Last night I watched the latest 007 film, Skyfall. It reminded me how so many past Bond films have featured SPECTRE, the global criminal organisation plotting to wreck havoc for its own often commercial ends. In my PhD interviews with UN officials, those who had considered the role of business in their mandate at all often tended to think that the private sector was comprised mainly of SPECTRE-like entities. I found that the consequent distrust and suspicion by officials inhibited the scope for them to co-opt business in pursuit of public goals.
2013 is just around the corner, and beyond that lies 2015, such that policymaking is turning to what priority development goals should replace the 2000-2015 Millenium Development Goals (MDGs). How should these be selected and framed? Who should / will likely decide these issues? What role should / will private firms and foundations play in the process?
This past week saw the announcement of a strategic partnership between the firm I work for and the UN Global Compact. This extends our earlier collaboration with them in identifying and explaining what macro-trends will shape the corporate sustainability agenda in the short, medium and longer terms (see here).
The corporate agenda is one thing. But one theme of this blog is the influence of private firms and foundations on public policymaking, including their input into framing global development priorities and discourse. That is, the envisaged and de facto role for the private sector extends (as it does for civil society*) beyond collaborating or cooperating on the achievement of development goals; it includes contributing to decisions on what those goals should be -- even if decisions about the formal agenda are political ones for duly constituted public authorities.
One strategic factor for public policy, especially in an era of fiscal austerity, is to frame a development agenda that aligns as far as possible with commercial realities and interests (so as to ensure corporates are incentivised and on-board) while also manifesting sustainable development imperatives (so as to engender or require transformed ways of doing business more responsibly).
One strategic factor for (big) businesses with global footprints is to try and influence a development agenda that maximises the commercial opportunities inherent in concepts such as 'green growth' while mitigating the social and environmental risks to long-term profitability. Since, in theory, most firms have an interest in seeing more peaceful and prosperous societies, they have incentives to support a formal development agenda calculated to help with this larger goal.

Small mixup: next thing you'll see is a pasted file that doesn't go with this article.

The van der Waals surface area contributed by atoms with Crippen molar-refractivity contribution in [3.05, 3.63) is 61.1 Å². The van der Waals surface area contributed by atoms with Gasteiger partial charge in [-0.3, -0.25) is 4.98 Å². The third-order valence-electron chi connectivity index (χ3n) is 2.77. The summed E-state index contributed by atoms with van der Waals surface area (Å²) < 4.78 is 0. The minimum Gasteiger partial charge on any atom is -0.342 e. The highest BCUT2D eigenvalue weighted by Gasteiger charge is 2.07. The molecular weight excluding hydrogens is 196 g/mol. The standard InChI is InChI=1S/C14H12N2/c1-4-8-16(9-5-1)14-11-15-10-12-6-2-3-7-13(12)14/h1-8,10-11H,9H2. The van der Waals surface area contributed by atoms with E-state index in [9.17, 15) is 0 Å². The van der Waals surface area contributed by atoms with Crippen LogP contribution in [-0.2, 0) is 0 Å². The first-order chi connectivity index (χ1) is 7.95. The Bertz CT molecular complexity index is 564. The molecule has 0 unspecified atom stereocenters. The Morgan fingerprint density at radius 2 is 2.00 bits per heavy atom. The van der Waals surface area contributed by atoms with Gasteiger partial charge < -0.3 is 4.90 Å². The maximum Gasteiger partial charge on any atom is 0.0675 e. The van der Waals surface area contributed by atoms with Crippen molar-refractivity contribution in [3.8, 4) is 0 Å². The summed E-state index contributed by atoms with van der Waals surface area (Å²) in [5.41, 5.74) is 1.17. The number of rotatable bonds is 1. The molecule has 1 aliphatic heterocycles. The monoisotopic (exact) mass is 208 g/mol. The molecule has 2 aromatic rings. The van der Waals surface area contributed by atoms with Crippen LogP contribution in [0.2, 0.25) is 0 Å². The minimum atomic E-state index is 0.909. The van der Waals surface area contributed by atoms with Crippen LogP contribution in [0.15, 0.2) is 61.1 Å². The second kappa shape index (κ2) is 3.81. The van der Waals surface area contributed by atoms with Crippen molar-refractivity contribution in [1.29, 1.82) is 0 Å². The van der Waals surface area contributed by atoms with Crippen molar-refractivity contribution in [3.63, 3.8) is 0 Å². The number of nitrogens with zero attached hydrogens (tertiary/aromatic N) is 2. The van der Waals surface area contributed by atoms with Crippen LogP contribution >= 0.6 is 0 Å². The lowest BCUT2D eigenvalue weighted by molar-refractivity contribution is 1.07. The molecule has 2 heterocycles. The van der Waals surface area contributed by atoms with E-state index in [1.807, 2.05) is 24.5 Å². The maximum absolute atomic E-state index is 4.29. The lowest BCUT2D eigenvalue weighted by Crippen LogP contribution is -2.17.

As we did with the 2012 Rio+20 summit, I think we'll see a much larger role played by private business and foundations in the lead-up to the post-2015 development agenda. Indeed that process of policy-shaping has already begun. Many of these actors have far more resources (and in-house long-term planning capacity) than UN member state governments.
As I've written before, there are many good reasons for care when it comes to business input into policy, even if this is already far more pervasive than most policymakers admit. The corporate world is not filled with SPECTRE-like conglomerates, but nor were we all born yesterday. A healthy objectivity is needed, even if governments do not have a monopoly on virtue.
Yet if a global internet or social media firm, for example, were to start pushing for greater recognition of the role of access to information in achieving development goals, is this necessarily something to resist simply because of who happens to be driving it? If business is showing an interest in the highest level of development policymaking, this is probably a good thing. The evil genius of SPECTRE lives on in many ways in the contemporary world -- but in striving to seek and find new paths to sustainable development we should be confident and not yield too readily to unproductive superstitions about corporate influence on public policy.
* The question of whether business or business federations (eg chambers of commerce) are members of 'civil society' or a distinct other category -- for purposes of formal inputs into policymaking -- is something on which policymakers, including the UN system, have been ambivalent. I'll return to this important question in another post. Intuitively, one tends to distinguish between a non-profit foundation or federation and a corporation, even if the latter supports the former.